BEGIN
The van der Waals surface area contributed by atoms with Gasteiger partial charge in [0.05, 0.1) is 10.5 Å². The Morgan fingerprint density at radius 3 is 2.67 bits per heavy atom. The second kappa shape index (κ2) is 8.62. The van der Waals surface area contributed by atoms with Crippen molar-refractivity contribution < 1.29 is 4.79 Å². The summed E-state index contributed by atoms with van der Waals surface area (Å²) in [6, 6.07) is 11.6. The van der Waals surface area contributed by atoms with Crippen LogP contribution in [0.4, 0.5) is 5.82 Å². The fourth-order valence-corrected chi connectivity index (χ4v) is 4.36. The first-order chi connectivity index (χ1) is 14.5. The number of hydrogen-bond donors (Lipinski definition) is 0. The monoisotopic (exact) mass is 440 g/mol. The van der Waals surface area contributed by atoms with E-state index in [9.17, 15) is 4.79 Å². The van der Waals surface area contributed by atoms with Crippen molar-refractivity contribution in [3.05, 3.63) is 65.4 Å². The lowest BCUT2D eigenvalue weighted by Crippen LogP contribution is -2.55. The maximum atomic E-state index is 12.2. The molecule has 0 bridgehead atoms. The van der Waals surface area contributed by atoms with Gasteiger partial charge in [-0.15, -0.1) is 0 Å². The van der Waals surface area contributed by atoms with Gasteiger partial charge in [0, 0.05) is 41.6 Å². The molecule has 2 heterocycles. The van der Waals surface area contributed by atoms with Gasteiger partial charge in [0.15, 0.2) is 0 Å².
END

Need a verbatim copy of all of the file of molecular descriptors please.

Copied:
The van der Waals surface area contributed by atoms with Gasteiger partial charge in [0.05, 0.1) is 10.5 Å². The Morgan fingerprint density at radius 3 is 2.67 bits per heavy atom. The second kappa shape index (κ2) is 8.62. The van der Waals surface area contributed by atoms with Crippen molar-refractivity contribution < 1.29 is 4.79 Å². The summed E-state index contributed by atoms with van der Waals surface area (Å²) in [6, 6.07) is 11.6. The van der Waals surface area contributed by atoms with Crippen LogP contribution in [0.4, 0.5) is 5.82 Å². The fourth-order valence-corrected chi connectivity index (χ4v) is 4.36. The first-order chi connectivity index (χ1) is 14.5. The number of hydrogen-bond donors (Lipinski definition) is 0. The monoisotopic (exact) mass is 440 g/mol. The van der Waals surface area contributed by atoms with E-state index in [9.17, 15) is 4.79 Å². The van der Waals surface area contributed by atoms with Crippen molar-refractivity contribution in [3.05, 3.63) is 65.4 Å². The lowest BCUT2D eigenvalue weighted by Crippen LogP contribution is -2.55. The maximum atomic E-state index is 12.2. The molecule has 0 bridgehead atoms. The van der Waals surface area contributed by atoms with Gasteiger partial charge in [-0.15, -0.1) is 0 Å². The van der Waals surface area contributed by atoms with Gasteiger partial charge in [0, 0.05) is 41.6 Å². The molecule has 2 heterocycles. The van der Waals surface area contributed by atoms with Gasteiger partial charge in [0.15, 0.2) is 0 Å².